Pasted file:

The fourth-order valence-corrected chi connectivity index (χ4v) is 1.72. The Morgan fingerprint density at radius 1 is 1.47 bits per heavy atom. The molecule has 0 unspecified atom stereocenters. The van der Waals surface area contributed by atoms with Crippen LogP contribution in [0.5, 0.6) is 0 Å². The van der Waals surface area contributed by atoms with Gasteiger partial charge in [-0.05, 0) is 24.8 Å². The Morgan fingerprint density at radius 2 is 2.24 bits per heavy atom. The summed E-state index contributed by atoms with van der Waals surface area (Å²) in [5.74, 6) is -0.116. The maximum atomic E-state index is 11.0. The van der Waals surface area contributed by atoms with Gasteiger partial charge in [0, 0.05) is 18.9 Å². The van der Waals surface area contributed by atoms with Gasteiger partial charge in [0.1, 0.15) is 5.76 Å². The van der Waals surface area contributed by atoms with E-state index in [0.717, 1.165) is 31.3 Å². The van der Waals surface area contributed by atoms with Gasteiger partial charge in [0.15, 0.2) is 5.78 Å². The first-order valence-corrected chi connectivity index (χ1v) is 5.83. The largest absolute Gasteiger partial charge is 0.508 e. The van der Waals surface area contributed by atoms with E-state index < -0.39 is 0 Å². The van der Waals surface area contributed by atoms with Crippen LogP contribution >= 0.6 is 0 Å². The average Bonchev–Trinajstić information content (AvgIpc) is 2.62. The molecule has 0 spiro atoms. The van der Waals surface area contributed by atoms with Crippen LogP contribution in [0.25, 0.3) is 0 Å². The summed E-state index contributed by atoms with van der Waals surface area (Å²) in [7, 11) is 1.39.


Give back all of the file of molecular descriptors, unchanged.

The fourth-order valence-corrected chi connectivity index (χ4v) is 1.72. The Morgan fingerprint density at radius 1 is 1.47 bits per heavy atom. The molecule has 0 unspecified atom stereocenters. The van der Waals surface area contributed by atoms with Crippen LogP contribution in [0.5, 0.6) is 0 Å². The van der Waals surface area contributed by atoms with Gasteiger partial charge in [-0.05, 0) is 24.8 Å². The Morgan fingerprint density at radius 2 is 2.24 bits per heavy atom. The summed E-state index contributed by atoms with van der Waals surface area (Å²) in [5.74, 6) is -0.116. The maximum atomic E-state index is 11.0. The van der Waals surface area contributed by atoms with Gasteiger partial charge in [0, 0.05) is 18.9 Å². The van der Waals surface area contributed by atoms with Gasteiger partial charge in [0.1, 0.15) is 5.76 Å². The van der Waals surface area contributed by atoms with E-state index in [0.717, 1.165) is 31.3 Å². The van der Waals surface area contributed by atoms with Gasteiger partial charge in [0.15, 0.2) is 5.78 Å². The first-order valence-corrected chi connectivity index (χ1v) is 5.83. The largest absolute Gasteiger partial charge is 0.508 e. The van der Waals surface area contributed by atoms with E-state index < -0.39 is 0 Å². The van der Waals surface area contributed by atoms with Crippen LogP contribution >= 0.6 is 0 Å². The average Bonchev–Trinajstić information content (AvgIpc) is 2.62. The molecule has 0 spiro atoms. The van der Waals surface area contributed by atoms with Crippen LogP contribution in [0.25, 0.3) is 0 Å². The summed E-state index contributed by atoms with van der Waals surface area (Å²) in [7, 11) is 1.39.